Social Integration of Older Adults in the Periphery of Israel in Two Different Settlement Types

Adi Vitman Schorr


The objective of the study is to examine which variables are connected to social integration of older people in their living settlement and whether the type of settlement is connected to the social integration of older adults, and to examine what variables function as mediators in the connection between the settlement type and social integration.

A convenience sample of 279 older adults aged 65 and over from urban and rural settlements have participated. Using bootstrap (moderation) method, we tested which variables moderate the relationship between settlement type and social integration.

The findings show that older adults who resided in rural settlements were more socially integrated into their living settlements compared to their counterparts who resided in urban settlements. The moderation analysis revealed that the effect of the settlement type on social integration was significant when there was no problem with outdoor mobility, but not when outdoor mobility was a problem, in both areas—rural and urban.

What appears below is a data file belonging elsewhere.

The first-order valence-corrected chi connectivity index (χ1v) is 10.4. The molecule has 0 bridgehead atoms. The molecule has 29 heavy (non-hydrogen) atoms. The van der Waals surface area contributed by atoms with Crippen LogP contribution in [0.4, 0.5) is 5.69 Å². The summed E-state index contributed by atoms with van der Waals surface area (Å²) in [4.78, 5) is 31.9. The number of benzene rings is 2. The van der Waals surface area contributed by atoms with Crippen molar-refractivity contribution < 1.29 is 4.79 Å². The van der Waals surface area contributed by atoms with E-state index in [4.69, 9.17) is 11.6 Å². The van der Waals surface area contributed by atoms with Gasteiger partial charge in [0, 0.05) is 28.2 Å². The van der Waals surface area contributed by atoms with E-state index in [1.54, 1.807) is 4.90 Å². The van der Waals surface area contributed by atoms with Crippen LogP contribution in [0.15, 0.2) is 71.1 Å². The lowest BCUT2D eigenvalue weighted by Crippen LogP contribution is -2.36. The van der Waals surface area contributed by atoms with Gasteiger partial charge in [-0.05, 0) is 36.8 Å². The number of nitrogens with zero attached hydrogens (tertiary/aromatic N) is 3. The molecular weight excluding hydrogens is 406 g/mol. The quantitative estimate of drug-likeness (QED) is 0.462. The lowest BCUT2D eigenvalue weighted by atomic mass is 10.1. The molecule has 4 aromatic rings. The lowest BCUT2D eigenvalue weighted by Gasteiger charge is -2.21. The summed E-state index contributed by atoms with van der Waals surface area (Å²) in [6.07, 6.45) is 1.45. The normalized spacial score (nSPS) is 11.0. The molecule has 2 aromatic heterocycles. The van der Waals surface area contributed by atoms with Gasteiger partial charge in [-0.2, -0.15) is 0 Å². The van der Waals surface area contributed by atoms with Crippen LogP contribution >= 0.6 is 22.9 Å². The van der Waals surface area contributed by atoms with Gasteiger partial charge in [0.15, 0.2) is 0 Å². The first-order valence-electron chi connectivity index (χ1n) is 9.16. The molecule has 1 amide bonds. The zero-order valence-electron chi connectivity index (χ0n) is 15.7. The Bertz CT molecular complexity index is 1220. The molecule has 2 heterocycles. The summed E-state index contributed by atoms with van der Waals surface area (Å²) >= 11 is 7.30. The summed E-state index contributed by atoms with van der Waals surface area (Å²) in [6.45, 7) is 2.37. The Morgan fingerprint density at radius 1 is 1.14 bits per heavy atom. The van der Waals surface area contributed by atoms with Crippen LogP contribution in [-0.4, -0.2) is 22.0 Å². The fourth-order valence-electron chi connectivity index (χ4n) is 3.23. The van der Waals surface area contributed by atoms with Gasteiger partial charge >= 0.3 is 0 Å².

Social integration of older adults into their living settlements is highly connected to a number of living settlement attributes: a sense of belonging to the living settlements, familiarity with the physical settlement, and settlement characteristics (urban versus rural, a percentage of older adults, and amount of green spaces).

Keywords: rural settlements; social integration; older adults

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The Journal of Rural and Community Development is supported by SSHRC.